U.S. President Donald Trump on Sunday urged British Prime Minister Boris Johnson and Brexit Party leader Nigel Farage to come together to safeguard prospects for expanded U.S.-UK trade after Britain leaves the European Union.
Trump told reporters at the White House that both men were friends of his, but Johnson was “the right man for the time.”
Farage on Sunday said he would not run for a seat in parliament in Britain’s snap Dec. 12 election, focusing instead on campaigning against Johnson’s EU divorce deal. The election was called because of an impasse in parliament over Brexit, more than three years after voters decided to leave the bloc.
Asked which UK leader he supported, Trump said, “I like them both. I think Boris will get it right. They’re both friends of mine. What I’d like to see is for Nigel and Boris to come together. I think that’s a possibility.”
Trump said Britain’s exit from the EU must be structured to facilitate continued trade between Britain and the United States.
“We’re far and away the No.1 economy in the world, and if you do it a certain way we’re prohibited from trading with the UK,” he said. “That would be very bad for the UK, because we can do much more business (than the) European Union.”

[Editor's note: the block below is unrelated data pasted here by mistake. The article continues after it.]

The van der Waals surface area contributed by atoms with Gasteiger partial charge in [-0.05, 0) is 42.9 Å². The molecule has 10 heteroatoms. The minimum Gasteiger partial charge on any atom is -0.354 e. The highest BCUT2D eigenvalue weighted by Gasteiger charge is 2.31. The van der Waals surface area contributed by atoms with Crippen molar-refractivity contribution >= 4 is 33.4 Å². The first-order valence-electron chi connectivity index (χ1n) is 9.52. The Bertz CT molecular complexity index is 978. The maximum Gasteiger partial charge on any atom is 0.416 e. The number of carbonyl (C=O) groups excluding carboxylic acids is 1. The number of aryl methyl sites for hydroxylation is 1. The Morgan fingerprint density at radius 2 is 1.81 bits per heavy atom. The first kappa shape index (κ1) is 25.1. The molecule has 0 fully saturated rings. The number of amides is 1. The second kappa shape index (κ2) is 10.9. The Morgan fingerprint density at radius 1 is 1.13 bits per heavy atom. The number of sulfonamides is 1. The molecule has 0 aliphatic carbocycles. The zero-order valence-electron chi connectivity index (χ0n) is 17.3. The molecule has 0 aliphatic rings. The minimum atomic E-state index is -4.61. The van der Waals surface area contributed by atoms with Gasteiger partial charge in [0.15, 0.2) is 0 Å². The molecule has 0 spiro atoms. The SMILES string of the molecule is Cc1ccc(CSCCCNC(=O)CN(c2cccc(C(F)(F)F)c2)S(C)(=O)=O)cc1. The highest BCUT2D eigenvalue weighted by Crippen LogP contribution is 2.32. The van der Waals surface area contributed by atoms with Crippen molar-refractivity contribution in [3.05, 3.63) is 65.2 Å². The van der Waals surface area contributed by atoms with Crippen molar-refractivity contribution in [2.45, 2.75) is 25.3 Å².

Trump first waded into Britain’s election campaign last week, telling Farage in a radio interview that the leader of the left-wing opposition Labour Party, Jeremy Corbyn, would be “so bad” for Britain if he wins.
Trump also floated the idea that Johnson and Farage could combine forces, saying it could be “terrific.” “If you and he get together it’s, you know, unstoppable force,” Trump told Farage in the interview.
Farage responded by saying he would be “right behind” Johnson, on condition the prime minister dropped the Brexit divorce deal he struck with the European Union two weeks ago and instead went for a “clean break” Brexit without a deal.
Trump also said Britain could do four to five times more trade with the United States, but might be prevented from doing a bilateral trade deal by the terms of the potential post-Brexit trade relationship that London and Brussels have set out.
Reporting by Jan Pytalski and Andrea Shalal; Editing by Lisa Shumaker WASHINGTON (Reuters)